Auditory Steady State Response: Interview with De Wet Swanepoel, PhD
Douglas L. Beck, AuD, speaks with Dr. Swanepoel, about the approaches and techniques of auditory steady state response (ASSR) and its similarities to ABR.
Academy: Good Morning, De Wet, thanks for your time.
Swanepoel: Hi, Doug. It’s my pleasure. Thanks for the kind invitation.
Academy: De Wet, just to be clear to the readers, I’d like to note that you are an audiologist and you’re on the faculty at the University of Pretoria, South Africa. However, at this moment, you’re also doing some work at the University of Texas at Dallas, and you’re spending a few months working and touring the United States.
Swanepoel: Yes. That’s correct, and it’s been a wonderful opportunity.
Academy: De Wet, I’ve read a few of your papers on ASSR, and if you don’t mind I’d like to take advantage of your knowledge and experience and get your thoughts as to the application of ASSR, the status quo, and your thoughts as to where it’s going?
Swanepoel: Sure. For people not familiar with ASSR, I’d like to start by saying that ASSR is similar to ABR in many ways. For example, an insert earphone is used to deliver the air conduction stimulus and the electrodes are strategically placed to record the bio-electric response. The ASSR is an evoked potential that commonly uses continuously modulated tones to evoke an auditory response, unlike the ABR that is usually evoked by transient stimuli such as a broadband click or more frequency-specific tone bursts. Further, rather than looking at the time domain as we do in ABR, the ASSR analysis occurs based on the frequency domain.
Clinically, the ASSR has established itself as a reliable measure for determining air-conduction thresholds in a variety of populations. Bone conduction ASSR has been a more recent area of investigation and is more problematic. There are a number of laboratories that continue to investigate bone conduction ASSR toward validating it as a reliable clinical method. At this time, when people have normal sensory hearing, we can get reliable bone conduction ASSR thresholds but false or “artifactual” responses may be present in mixed or sensorineural losses. These spurious responses are due to stimulus artifact, and possibly vestibular responses in the lower frequencies that may confound true threshold determination. So that still needs experimentation and analysis to best define an ASSR bone conduction protocol, but we get closer all the time.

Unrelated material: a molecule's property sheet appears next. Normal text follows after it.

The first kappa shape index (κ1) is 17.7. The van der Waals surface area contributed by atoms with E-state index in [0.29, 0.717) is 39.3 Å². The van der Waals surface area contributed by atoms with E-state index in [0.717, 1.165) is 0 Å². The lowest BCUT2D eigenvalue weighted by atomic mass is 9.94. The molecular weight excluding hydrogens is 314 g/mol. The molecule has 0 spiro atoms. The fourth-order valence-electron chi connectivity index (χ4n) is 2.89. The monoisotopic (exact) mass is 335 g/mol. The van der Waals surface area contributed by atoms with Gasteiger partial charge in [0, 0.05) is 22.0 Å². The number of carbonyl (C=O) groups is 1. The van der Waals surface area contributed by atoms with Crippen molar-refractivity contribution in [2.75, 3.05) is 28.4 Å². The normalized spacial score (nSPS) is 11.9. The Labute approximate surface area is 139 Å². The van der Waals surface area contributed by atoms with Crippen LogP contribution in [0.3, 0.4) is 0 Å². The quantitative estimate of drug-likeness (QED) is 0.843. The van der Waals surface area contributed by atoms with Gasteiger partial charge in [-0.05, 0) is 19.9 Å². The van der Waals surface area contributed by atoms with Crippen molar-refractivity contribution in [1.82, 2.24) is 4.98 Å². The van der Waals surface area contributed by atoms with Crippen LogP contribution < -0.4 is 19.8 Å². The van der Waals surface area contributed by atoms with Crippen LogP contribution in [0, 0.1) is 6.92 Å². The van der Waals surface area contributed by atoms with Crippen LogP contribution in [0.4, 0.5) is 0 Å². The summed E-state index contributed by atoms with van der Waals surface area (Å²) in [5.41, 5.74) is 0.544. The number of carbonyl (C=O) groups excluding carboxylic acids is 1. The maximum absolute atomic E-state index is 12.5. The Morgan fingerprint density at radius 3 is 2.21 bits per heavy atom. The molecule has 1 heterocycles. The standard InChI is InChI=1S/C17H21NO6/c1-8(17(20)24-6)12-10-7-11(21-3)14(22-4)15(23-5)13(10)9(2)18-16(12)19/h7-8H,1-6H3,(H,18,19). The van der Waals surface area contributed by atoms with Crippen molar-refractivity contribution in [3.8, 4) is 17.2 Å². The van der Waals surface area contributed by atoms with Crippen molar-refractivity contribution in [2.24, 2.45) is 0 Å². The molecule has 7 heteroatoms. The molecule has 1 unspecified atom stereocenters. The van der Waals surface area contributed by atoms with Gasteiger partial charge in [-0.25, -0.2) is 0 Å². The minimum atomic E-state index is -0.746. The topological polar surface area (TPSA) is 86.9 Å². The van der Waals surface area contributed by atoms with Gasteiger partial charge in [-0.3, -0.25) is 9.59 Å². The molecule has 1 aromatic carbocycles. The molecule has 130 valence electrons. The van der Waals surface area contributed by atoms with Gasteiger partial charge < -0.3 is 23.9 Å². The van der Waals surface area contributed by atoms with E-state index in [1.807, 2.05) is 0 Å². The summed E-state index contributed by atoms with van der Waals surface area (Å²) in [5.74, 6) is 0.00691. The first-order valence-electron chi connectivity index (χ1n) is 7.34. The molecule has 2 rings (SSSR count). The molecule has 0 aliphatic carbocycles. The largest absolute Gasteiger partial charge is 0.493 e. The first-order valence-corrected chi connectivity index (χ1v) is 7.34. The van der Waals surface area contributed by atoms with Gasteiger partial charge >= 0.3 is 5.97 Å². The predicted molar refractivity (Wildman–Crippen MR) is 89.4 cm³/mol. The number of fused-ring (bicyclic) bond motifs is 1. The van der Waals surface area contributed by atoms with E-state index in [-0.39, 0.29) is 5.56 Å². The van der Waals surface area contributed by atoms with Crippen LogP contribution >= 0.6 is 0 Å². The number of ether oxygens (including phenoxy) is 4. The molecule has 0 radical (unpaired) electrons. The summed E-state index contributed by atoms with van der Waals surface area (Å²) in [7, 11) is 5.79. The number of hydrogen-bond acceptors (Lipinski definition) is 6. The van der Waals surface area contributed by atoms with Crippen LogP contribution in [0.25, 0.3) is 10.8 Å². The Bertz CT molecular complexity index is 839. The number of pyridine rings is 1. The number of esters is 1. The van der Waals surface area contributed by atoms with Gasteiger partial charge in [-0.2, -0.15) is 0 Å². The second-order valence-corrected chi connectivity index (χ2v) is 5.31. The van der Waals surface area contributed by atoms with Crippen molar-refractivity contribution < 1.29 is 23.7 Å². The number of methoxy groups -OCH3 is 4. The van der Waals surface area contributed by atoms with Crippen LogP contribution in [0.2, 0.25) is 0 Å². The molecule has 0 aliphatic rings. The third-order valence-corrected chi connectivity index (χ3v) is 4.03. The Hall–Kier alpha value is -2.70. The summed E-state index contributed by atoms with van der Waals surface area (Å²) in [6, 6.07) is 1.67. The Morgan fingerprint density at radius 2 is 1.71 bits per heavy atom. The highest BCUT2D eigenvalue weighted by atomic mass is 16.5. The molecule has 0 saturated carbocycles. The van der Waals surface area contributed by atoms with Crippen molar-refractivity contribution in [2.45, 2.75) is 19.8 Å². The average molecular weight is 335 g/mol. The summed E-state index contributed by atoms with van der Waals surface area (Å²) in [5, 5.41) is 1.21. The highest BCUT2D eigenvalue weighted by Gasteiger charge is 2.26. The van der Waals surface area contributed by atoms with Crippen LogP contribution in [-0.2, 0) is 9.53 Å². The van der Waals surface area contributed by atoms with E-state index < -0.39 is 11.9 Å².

Academy: And because the analysis is based on characteristics of the frequency constituents in the recording, this allows ASSR to use objective statistical techniques to define response versus no-response?
Swanepoel: Well yes, this approach allows for different, statistical techniques, such as a phase coherence or an F-test to be applied that allows one of two decisions to be made. The ASSR is either present or absent much like responses to behavioral audiometry is either present or absent. A typical bracketing threshold-seeking technique can therefore be used to determine thresholds that can then be plotted on a conventional audiogram format.
Academy: When is ASSR advantageous, as compared to ABR?
Swanepoel: Well that’s a core issue. To me, ASSR compliments ABR, it does not replace ABR. In other words, when one uses the two tools together, we gather more information and that helps us in our differential diagnosis and treatment plan. So as we increase the number and quality of our tools, we learn more and patients benefit from better diagnostic precision.
Academy: Reminds me of the Jerger-Hayes “Cross-Check” principle.